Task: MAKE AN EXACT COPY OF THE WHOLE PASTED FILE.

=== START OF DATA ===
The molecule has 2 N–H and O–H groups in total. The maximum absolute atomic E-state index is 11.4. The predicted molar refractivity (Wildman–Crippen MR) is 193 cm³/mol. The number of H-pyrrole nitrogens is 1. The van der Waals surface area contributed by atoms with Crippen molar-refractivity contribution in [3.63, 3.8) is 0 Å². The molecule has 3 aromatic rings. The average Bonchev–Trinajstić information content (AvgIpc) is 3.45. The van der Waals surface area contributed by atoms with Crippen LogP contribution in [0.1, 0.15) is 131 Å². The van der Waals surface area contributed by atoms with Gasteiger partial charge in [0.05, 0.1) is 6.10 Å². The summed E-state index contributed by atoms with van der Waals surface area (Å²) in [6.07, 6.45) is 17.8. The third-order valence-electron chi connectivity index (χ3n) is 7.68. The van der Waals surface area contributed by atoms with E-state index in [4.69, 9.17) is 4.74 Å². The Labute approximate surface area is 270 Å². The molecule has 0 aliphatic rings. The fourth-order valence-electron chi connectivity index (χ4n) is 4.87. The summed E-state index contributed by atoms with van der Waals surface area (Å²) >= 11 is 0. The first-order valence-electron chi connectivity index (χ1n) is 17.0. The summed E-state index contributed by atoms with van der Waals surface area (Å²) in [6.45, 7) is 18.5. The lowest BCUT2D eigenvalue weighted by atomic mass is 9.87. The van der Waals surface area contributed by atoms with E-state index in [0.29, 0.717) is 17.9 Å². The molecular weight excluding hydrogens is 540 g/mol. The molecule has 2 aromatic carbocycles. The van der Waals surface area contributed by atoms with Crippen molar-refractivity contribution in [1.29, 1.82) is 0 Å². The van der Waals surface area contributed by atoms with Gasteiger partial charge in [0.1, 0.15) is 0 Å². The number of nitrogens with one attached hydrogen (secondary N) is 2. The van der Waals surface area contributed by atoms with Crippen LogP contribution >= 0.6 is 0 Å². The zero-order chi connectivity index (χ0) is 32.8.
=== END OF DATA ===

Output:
The molecule has 2 N–H and O–H groups in total. The maximum absolute atomic E-state index is 11.4. The predicted molar refractivity (Wildman–Crippen MR) is 193 cm³/mol. The number of H-pyrrole nitrogens is 1. The van der Waals surface area contributed by atoms with Crippen molar-refractivity contribution in [3.63, 3.8) is 0 Å². The molecule has 3 aromatic rings. The average Bonchev–Trinajstić information content (AvgIpc) is 3.45. The van der Waals surface area contributed by atoms with Crippen LogP contribution in [0.1, 0.15) is 131 Å². The van der Waals surface area contributed by atoms with Gasteiger partial charge in [0.05, 0.1) is 6.10 Å². The summed E-state index contributed by atoms with van der Waals surface area (Å²) in [6.07, 6.45) is 17.8. The third-order valence-electron chi connectivity index (χ3n) is 7.68. The van der Waals surface area contributed by atoms with E-state index in [4.69, 9.17) is 4.74 Å². The Labute approximate surface area is 270 Å². The molecule has 0 aliphatic rings. The fourth-order valence-electron chi connectivity index (χ4n) is 4.87. The summed E-state index contributed by atoms with van der Waals surface area (Å²) >= 11 is 0. The first-order valence-electron chi connectivity index (χ1n) is 17.0. The summed E-state index contributed by atoms with van der Waals surface area (Å²) in [6.45, 7) is 18.5. The lowest BCUT2D eigenvalue weighted by atomic mass is 9.87. The van der Waals surface area contributed by atoms with E-state index in [0.29, 0.717) is 17.9 Å². The molecular weight excluding hydrogens is 540 g/mol. The molecule has 2 aromatic carbocycles. The van der Waals surface area contributed by atoms with Crippen molar-refractivity contribution in [1.29, 1.82) is 0 Å². The van der Waals surface area contributed by atoms with Gasteiger partial charge in [0.1, 0.15) is 0 Å². The number of nitrogens with one attached hydrogen (secondary N) is 2. The van der Waals surface area contributed by atoms with Crippen LogP contribution >= 0.6 is 0 Å². The zero-order chi connectivity index (χ0) is 32.8.